Defense Secretary Jim Mattis told the House on Tuesday that he was once a skeptic about maintaining ICBMs in the nation's nuclear triad, but he has changed his mind since joining the Trump administration.
Mattis said he now believes that Intercontinental Ballistic Missiles with Multiple Independently Targetable Re-entry Vehicle (MIRV) warheads in silos across the Northwest provide a "strong deterrent to anyone who decided they wanted to employ nuclear weapons against us."
At a House hearing on the Nuclear Posture Review (NPR), Mattis was responding to questions from Rep. Mac Thornberry, R-Texas, chairman of the House Armed Services Committee, about the evolution of his thinking on the nation's defenses against nuclear attack.
"When you assumed office, you were a skeptic on some aspects of our nuclear triad, our nuclear deterrence," Thornberry told Mattis. "How has your thinking evolved? It looks like there was a change, or some evolution -- why?"
"I think that's a fair statement," Mattis said in response. "I came in wanting to challenge just about everything," including the ICBM component of the nuclear triad of long-range bombers, ICBMs, and ballistic missile submarines.
"It was a little rough on the staff," he said of his demands for evidence on the capabilities and costs of the deterrent as he decided whether to support going ahead with the plan for modernization of each leg of the triad that was initiated under the administration of President Barack Obama.
There are varying estimates on the costs of the modernization, but the nonpartisan Congressional Budget Office has put the cost of the Obama administration's plan at $1.2 trillion over 30 years.
The Trump administration's NPR also calls for the development of two new nuclear weapons -- a new "low-yield" ballistic missile for submarines and a new Submarine Launched Cruise Missile (SLCM).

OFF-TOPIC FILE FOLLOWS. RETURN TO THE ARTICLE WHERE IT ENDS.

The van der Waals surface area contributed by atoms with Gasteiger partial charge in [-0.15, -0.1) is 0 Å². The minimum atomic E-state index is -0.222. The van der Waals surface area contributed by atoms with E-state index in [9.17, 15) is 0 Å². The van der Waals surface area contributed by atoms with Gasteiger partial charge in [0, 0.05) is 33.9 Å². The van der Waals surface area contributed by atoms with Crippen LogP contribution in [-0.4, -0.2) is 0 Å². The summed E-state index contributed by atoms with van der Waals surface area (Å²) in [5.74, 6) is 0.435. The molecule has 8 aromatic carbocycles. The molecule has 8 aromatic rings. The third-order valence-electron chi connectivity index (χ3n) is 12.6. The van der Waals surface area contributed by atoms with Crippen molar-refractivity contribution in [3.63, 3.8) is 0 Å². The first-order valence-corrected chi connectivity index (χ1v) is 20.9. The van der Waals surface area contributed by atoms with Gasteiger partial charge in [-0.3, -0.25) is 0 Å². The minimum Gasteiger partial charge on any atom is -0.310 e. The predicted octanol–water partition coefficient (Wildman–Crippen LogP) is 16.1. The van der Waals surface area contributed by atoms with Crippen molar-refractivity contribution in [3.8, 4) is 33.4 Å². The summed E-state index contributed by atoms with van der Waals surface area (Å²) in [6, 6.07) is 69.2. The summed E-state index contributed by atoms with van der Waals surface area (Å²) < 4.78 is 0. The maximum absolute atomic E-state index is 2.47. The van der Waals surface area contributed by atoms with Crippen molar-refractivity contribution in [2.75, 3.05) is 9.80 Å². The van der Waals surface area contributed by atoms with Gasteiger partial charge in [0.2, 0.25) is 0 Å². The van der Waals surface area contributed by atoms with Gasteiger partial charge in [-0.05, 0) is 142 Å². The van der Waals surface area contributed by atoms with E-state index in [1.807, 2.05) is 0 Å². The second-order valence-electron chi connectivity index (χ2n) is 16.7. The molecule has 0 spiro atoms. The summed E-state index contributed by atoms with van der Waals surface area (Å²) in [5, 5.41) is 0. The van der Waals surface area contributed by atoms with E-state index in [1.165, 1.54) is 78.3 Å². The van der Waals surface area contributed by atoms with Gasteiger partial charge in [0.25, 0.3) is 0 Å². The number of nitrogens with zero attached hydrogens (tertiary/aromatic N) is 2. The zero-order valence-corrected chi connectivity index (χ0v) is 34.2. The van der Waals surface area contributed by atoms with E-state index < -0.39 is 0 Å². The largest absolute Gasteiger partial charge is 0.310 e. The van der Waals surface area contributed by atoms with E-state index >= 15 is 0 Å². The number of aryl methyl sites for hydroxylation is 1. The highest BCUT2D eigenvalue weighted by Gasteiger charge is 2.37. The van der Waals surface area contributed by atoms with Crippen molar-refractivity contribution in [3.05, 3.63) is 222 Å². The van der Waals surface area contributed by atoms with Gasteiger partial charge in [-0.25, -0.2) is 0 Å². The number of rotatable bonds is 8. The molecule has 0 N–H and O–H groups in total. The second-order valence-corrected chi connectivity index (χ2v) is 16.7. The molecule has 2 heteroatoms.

As first reported by The Washington Post, Mattis, a four-star Marine general who retired in 2013, had little involvement in nuclear policy in his more than 40 years in uniform. The nuclear deterrent was more the concern of the Air Force and the Navy.
As a civilian in 2015, Mattis characteristically put the issue bluntly in testimony to the Senate Armed Services Committee, asking, "Is it time to reduce the Triad to a Diad, removing the land‐based missiles?"
In his review before signing off on the NPR, Mattis told the House hearing Tuesday that he now considers all three legs of the triad to be vital to the nation's defense.
"I looked at the triad piece by piece and the elements of each leg of the triad. I was especially attentive to the Intercontinental Ballistic Missile force," he said.
He concluded that ICBMs are "a stabilizing element that would be a strong deterrent" in combination with the air and sea legs of the triad.
Air Force Gen. Paul Selva, vice chairman of the Joint Chiefs of Staff who testified with Mattis at the HASC hearing, also endorsed maintaining and modernizing each leg of the triad.
"Nuclear weapons pose the only existential military threat to our nation," Selva said. "Therefore, there is no higher priority for the joint force than fielding all the components of an effective nuclear deterrent to deter potential adversaries from nuclear attack on any scale."
-- Richard Sisk can be reached at Richard.Sisk@Military.com.